Notley Invests in DivInc Accelerator for Women and People of Color

Austin—DivInc, a nonprofit business accelerator for women and people of color, has received a philanthropic investment from Notley Ventures to expand its accelerator program.

DivInc also announced a partnership with Notley that will let the accelerator use services that Notley offers organizations it works with, including finance, operations, marketing, and fundraising. DivInc plans to move into Relay Coworking, which is at Notley’s Center for Social Innovation, a real estate development for nonprofits and businesses focused on socially positive innovation. A wide range of organizations are associated with the center, including Latinitas, which aims to encourage women to innovate in media and technology, Huston-Tillotson University, and various communications and legal firms.

Notley’s goal is to “scale and support businesses, nonprofits, individuals, and programs making positive change in the world” through various events and initiatives, such as the Center for Social Innovation. Notley was founded in 2015 by Lisa and Dan Graham. Dan is known for his work as CEO and, later, executive chairman, of BuildASign.com. The investment in DivInc is structured as a large cash donation, and Notley is also donating rent and services from its team, according to a spokesperson. The amount wasn’t disclosed.

DivInc runs a 12-week program that’s focused on market fit and growth. Participants get a wide range of benefits, from advice on sales and financial operations to legal services and web hosting credits. The accelerator doesn’t take an equity stake and hasn’t charged a fee for the program, though it is considering adding a small fee to cover a portion of the startups’ costs, which it will determine before April, according to the spokesperson. Applicants must be a tech or tech-enabled, and spend 30 to 40 hours a week working on site, according to the accelerator’s website.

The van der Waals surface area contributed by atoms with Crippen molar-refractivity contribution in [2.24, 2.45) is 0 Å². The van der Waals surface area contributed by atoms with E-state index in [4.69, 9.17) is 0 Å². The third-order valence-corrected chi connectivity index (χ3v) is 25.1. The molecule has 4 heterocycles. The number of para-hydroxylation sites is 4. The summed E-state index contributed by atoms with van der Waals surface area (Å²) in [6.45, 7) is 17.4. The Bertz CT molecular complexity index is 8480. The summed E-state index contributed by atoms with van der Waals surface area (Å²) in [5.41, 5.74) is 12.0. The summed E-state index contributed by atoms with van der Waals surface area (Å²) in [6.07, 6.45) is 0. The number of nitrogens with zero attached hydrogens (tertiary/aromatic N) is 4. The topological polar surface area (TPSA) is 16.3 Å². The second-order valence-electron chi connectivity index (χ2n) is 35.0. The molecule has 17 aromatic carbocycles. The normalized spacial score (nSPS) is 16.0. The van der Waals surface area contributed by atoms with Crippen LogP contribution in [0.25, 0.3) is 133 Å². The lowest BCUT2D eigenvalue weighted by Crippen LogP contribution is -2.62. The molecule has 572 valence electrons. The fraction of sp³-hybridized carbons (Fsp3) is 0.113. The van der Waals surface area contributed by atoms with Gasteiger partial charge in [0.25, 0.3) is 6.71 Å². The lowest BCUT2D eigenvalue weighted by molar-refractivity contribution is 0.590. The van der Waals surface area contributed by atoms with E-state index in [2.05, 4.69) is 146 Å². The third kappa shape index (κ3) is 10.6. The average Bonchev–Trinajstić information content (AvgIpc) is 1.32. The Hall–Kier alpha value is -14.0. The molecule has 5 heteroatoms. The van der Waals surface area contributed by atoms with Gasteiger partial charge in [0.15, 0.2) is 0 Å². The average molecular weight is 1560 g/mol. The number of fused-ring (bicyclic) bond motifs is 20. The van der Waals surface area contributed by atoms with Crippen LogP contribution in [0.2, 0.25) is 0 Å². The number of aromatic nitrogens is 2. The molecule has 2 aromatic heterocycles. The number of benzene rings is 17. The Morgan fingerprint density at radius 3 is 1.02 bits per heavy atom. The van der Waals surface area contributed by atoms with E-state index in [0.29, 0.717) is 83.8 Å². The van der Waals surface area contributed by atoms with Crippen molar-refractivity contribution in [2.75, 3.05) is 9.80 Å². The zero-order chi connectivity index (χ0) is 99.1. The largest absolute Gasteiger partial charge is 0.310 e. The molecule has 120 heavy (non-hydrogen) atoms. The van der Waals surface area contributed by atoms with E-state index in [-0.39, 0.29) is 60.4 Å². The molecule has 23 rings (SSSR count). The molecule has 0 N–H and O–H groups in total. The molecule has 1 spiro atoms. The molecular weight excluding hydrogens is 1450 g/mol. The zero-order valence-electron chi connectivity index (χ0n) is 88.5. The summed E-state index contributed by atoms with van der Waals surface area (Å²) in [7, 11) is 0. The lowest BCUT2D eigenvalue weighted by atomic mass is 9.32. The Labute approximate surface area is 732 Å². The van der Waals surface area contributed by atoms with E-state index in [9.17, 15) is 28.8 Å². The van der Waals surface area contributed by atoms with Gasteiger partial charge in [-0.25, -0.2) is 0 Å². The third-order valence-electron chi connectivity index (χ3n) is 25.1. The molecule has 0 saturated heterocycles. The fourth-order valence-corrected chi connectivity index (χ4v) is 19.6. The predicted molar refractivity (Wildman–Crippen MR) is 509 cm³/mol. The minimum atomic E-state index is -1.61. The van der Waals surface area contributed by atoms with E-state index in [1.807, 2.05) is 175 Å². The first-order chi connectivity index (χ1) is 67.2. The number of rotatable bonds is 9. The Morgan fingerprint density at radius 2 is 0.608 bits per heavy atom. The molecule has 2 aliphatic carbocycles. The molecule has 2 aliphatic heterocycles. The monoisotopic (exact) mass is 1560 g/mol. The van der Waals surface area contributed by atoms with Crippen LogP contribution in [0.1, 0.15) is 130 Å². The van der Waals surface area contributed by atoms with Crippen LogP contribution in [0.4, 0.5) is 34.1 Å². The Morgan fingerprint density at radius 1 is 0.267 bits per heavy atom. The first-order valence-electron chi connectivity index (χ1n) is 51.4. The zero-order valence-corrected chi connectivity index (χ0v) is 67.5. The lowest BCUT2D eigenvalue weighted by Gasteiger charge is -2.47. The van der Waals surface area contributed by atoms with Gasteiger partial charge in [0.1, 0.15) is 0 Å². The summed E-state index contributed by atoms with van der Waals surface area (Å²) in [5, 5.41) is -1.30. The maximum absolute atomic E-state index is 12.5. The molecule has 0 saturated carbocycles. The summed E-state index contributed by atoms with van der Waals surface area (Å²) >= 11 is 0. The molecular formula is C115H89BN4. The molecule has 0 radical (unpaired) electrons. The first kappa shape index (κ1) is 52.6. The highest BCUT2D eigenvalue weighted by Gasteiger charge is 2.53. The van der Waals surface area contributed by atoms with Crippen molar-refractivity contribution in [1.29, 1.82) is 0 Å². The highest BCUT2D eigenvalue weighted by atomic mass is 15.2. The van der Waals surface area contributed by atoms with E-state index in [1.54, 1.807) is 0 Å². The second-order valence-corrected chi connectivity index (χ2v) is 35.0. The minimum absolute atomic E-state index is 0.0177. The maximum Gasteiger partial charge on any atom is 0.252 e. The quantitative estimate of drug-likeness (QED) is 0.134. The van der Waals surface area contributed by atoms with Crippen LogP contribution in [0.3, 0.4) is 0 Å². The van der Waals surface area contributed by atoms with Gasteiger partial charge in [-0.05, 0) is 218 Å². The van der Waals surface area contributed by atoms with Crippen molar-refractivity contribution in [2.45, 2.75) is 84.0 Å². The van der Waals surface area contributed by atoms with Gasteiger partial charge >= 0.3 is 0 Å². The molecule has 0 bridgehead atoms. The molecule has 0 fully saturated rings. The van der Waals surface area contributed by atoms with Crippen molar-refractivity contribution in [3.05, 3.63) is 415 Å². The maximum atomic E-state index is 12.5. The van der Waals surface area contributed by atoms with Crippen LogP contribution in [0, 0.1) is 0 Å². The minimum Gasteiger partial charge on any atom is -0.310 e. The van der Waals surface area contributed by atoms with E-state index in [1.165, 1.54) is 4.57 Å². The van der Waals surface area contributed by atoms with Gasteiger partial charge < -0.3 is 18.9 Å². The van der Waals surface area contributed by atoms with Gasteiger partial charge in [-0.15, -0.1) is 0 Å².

“There are major gaps in economic opportunity for women, people of color and immigrants. These gaps are largely due to an opportunity and empowerment divide in our nation,” DivInc co-founder and CEO Preston James II wrote in a blog post announcing the partnership with Notley. “By building successful high-growth companies, we can disproportionately influence the economic, political and social development of communities nationwide.”

DivInc has already worked with almost 50 entrepreneurs through four classes of startups starting in the fall of 2016. It is taking applications for its next cohort starting in April. DivInc has previously worked closely with Austin co-working space Capital Factory.

DivInc is hosting an award event on March 1 to recognize individuals who work toward making Austin a more inclusive community.

David Holley is Xconomy's national correspondent based in Austin, TX. You can reach him at dholley@xconomy.com Follow @xconholley

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